When you enter any room in your home, you should feel a sense of comfort. Because you spend so much time in your personal spaces, you should do what you can to ensure they ease your mind and body and bring you peace and relaxation.
Unfortunately, small things can send your room into disarray, creating imbalance that can prevent you from finding any sort of comfort or joy. If you notice some intangible sense of imbalance in your interior spaces, here are a few quick fixes that can relieve your stress and return the calm consolation of your personal space.
Overflowing With Ideas
It is easy to feel passionate about interior design. With the right decorating decisions, you can create personal spaces that are utterly your own, that achieve your unique goals for your home. Yet, there are so many interior design styles to pull inspiration from, and oftentimes, inexperienced amateur designers try to mix and match too many aesthetics at once. The result tends to be somewhat chaotic, with a mishmash of styles competing for viewers’ attention and a lack of clarity regarding how a guest is supposed to feel in the space.
There are a few ways you can resolve this issue and achieve greater balance in your home décor. First, you need to be more aggressive in editing your interior design to achieve greater coherence in your aesthetic. You might restrict yourself to two or three interior styles, which you can blend using the 80/20 rule.
If your space is not necessary clashing in styles but overcome with clutter, you might need to work toward achieving more negative space. This might require you to return to the foundational elements of your room design, carefully selecting large pieces like furniture and removing décor like wall hangings and knickknacks to allow your space to feel larger, more spacious and more comfortable for those who visit. Then, even if you opt for a bold and busy design aesthetic, like maximalism, your room will never feel claustrophobic.
Emptiness can be just as off-putting as clutter. If you do find that you have invested too readily in too many design ideas, you need to be careful not to over-edit and integrate too much negative space, which will make your rooms feel undesigned and uninviting. Depending on the aesthetic you choose, you will need to fill certain overly large negative spaces with a certain number of accessories.
Some interior design styles necessitate that accessories have an obvious utility within the space. For example, you might fill ample overhead space with modern ceiling fans, as they function to keep the room cooler during the warm-weather months. Minimalism, industrialism, Bauhaus and other related aesthetics will also require you to keep your accessories to a minimum. However, there are many aesthetics in which some degree of clutter is key, such as eclecticism, Bohemianism and maximalism. Yet, even if you ascribe to a cluttered design style, you need to keep balance and order in mind.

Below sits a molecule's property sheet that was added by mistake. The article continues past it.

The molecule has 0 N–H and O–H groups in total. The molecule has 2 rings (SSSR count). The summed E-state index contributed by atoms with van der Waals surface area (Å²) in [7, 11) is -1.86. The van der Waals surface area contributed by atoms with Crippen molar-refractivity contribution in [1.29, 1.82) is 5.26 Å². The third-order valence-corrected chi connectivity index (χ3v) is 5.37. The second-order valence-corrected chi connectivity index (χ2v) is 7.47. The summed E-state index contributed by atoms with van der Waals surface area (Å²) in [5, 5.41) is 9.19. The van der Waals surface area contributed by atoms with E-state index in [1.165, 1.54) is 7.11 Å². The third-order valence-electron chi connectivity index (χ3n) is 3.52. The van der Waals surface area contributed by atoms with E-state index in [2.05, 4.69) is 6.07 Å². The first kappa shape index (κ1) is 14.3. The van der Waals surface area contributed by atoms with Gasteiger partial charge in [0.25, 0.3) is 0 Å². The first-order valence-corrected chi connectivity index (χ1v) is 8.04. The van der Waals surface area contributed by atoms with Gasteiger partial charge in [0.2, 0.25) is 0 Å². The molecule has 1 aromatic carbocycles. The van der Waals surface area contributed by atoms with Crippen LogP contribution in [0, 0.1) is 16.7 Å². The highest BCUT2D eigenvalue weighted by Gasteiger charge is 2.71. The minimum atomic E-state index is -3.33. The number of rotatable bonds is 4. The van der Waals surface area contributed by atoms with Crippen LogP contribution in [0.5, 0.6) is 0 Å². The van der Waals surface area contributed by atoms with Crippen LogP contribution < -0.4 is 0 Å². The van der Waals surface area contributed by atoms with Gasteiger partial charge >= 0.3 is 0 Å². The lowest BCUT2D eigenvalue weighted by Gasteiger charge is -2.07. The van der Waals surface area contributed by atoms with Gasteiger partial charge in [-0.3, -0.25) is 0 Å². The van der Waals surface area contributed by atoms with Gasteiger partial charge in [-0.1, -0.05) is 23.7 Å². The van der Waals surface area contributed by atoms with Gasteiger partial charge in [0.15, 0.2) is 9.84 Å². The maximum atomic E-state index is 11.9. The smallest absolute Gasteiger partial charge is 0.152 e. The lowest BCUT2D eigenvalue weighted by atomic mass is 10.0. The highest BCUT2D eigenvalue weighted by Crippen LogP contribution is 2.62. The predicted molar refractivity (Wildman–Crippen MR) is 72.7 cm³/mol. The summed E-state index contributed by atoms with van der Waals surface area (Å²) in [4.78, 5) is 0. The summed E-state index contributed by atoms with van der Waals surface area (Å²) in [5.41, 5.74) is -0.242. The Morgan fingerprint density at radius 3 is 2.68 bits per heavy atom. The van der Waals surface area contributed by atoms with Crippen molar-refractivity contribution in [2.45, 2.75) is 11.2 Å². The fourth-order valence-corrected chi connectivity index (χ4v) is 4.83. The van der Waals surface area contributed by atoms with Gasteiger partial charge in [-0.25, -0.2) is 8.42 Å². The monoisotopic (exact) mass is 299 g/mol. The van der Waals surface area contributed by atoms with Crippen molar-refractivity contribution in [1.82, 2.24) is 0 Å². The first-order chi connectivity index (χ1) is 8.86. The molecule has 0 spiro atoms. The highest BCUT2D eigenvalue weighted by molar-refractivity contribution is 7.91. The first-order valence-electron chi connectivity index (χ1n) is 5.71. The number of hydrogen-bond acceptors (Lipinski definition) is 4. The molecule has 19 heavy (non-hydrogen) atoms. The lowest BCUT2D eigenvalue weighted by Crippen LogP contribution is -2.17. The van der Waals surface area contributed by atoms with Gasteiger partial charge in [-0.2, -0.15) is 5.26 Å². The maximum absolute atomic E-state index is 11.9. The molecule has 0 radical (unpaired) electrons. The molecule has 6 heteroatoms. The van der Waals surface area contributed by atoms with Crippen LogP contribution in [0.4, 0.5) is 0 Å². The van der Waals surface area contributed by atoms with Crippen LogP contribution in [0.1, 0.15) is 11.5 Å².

Not Enough Color or Contrast
The human eye is drawn to elements that stand out, which is why accents are common components of effective interior design. People want a focal point to pay attention to; if an entire room is monotonous and bland, it tends to be boring if not outright unpleasant for viewers who will struggle to identify any visual interest in the space.
You can prefer a neutral color palette for your home, but you should work to include plenty of color variation and contrast to create balance in your design. You can add small pops of color to throw pillows or small accessories, and you can integrate contrast in the form of different textures or light and dark variations of the same hue. There is hardly such a thing as too much color or contrast — as long as you are adhering to a reasonable number of design styles, as explained in the first point above.
No matter what your unique goals are for your interior décor, you should always pursue comfort in your personal spaces — and that means working toward balance in your design. By considering design attributes like negative space, themed accessories, color and contrast, you should be able to make decisions that improve your décor now and into the future.
Follow Home Inside for more!